You just need to satisfy the five-year waiting period requirement, meaning the distribution must occur after the five-year period starting with the first taxable year for which a contribution was made to the Roth. 12 With a traditional IRA, both deductible contributions and earnings are taxed at the time of withdrawal.

Traditional IRA Advantages

Is there ever a time a traditional IRA would be better? Maybe. Here are two possible reasons.

  1. Lowers your taxable income at the time of contribution. Because contributions to traditional IRAs are generally deductible, they reduce your taxable income at the time you make them.

If you’re in a high tax bracket now, or if you’re looking for a last-minute deduction, this may be something worth considering. But remember—you need to invest that money in the side fund to have even a crack at coming out ahead with the traditional IRA.

If your plan is to blow the tax savings on doughnuts, you’re better off with a Roth.

  1. State income tax considerations. If you live in a state that charges high income taxes, but you could see yourself moving in the future to a state with lower (or zero) income taxes, a traditional IRA could let you defer those taxes—and possibly avoid them entirely in case of a move.

Different states have different laws on the deductibility of IRA contributions as well as on the taxation of retirement plan distributions, so make sure you’re clear on the rules in both your current and future locations.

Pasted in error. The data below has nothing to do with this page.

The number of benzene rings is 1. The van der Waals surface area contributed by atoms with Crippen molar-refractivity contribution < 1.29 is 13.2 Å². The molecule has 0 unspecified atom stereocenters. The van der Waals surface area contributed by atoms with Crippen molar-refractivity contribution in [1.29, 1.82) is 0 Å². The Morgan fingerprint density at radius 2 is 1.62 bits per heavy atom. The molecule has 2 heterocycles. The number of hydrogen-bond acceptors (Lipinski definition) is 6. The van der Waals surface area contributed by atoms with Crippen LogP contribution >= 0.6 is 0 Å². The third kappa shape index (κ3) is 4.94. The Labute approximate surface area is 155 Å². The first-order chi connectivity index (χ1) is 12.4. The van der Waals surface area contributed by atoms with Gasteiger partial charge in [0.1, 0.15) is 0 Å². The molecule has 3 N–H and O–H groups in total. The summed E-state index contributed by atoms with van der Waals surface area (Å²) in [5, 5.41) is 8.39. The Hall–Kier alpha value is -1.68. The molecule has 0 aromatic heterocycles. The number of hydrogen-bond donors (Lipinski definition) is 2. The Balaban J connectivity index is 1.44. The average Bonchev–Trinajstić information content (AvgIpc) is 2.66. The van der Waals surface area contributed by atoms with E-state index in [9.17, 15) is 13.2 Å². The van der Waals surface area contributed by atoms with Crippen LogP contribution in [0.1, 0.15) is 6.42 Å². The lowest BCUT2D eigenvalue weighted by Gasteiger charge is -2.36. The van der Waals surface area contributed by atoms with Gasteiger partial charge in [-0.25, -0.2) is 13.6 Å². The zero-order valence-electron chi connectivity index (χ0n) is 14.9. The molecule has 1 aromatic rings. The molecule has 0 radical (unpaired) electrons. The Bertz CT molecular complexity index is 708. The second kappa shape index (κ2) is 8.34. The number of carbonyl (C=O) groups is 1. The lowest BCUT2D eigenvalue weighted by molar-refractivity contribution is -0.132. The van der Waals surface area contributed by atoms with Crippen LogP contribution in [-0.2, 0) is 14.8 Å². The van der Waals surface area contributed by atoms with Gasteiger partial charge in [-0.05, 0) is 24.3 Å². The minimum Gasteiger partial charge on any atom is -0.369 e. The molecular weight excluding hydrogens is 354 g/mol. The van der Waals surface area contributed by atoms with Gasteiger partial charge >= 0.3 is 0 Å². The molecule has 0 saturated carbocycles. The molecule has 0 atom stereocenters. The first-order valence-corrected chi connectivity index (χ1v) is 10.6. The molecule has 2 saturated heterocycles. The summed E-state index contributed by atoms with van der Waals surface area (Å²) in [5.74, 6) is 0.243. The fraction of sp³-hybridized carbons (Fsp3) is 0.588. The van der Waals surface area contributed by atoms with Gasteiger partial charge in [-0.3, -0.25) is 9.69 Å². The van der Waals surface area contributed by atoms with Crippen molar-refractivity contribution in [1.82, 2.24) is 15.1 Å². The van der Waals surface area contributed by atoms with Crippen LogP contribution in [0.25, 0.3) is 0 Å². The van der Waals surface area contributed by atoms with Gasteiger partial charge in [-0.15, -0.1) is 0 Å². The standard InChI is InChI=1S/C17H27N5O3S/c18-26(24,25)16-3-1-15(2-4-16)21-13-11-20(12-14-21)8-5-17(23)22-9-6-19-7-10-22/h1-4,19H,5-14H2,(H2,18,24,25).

Roth IRAs offer a lot of tax advantages for your future self, while traditional IRAs give you the tax breaks now. The trade-off is an uncertain tax liability decades from now, possibly after you’ve stopped working.

And given enough time and/or a high rate of return, you’re better off with a Roth anyway.

If you really want the current deduction, a traditional IRA may make sense. It may also be a good choice if you anticipate moving from a high-income-tax state to a more tax-friendly locale.

But remember—you must actually invest the side fund money to create even a fighting chance for your traditional IRA to tie or beat a Roth. Don’t take your deduction and blow the tax savings on doughnuts.

1 Notice 2021-61.

2 IRC Section 219(a).

3 Remember, a 6 percent rate of growth is actually only 4.8 percent for the side fund, post-tax.

4 All the totals for the traditional IRA, in both tables, represent the sum of the post-tax IRA amount plus the side fund amount.

5 2.04 percent, post-tax, for the side fund.

6 4.08 percent, post-tax, for the side fund.

7 6.12 percent, post-tax, for the side fund.

8 8.16 percent, post-tax, for the side fund.

9 See, e.g., this report from the Urban-Brookings Tax Policy Center, FN 16, reported in Tax Notes on August 24, 2018.

10 IRC Section 72(t)(1).

11 Notice 2021-61.

12 IRC Section 408A(d)(2)(B) 2018.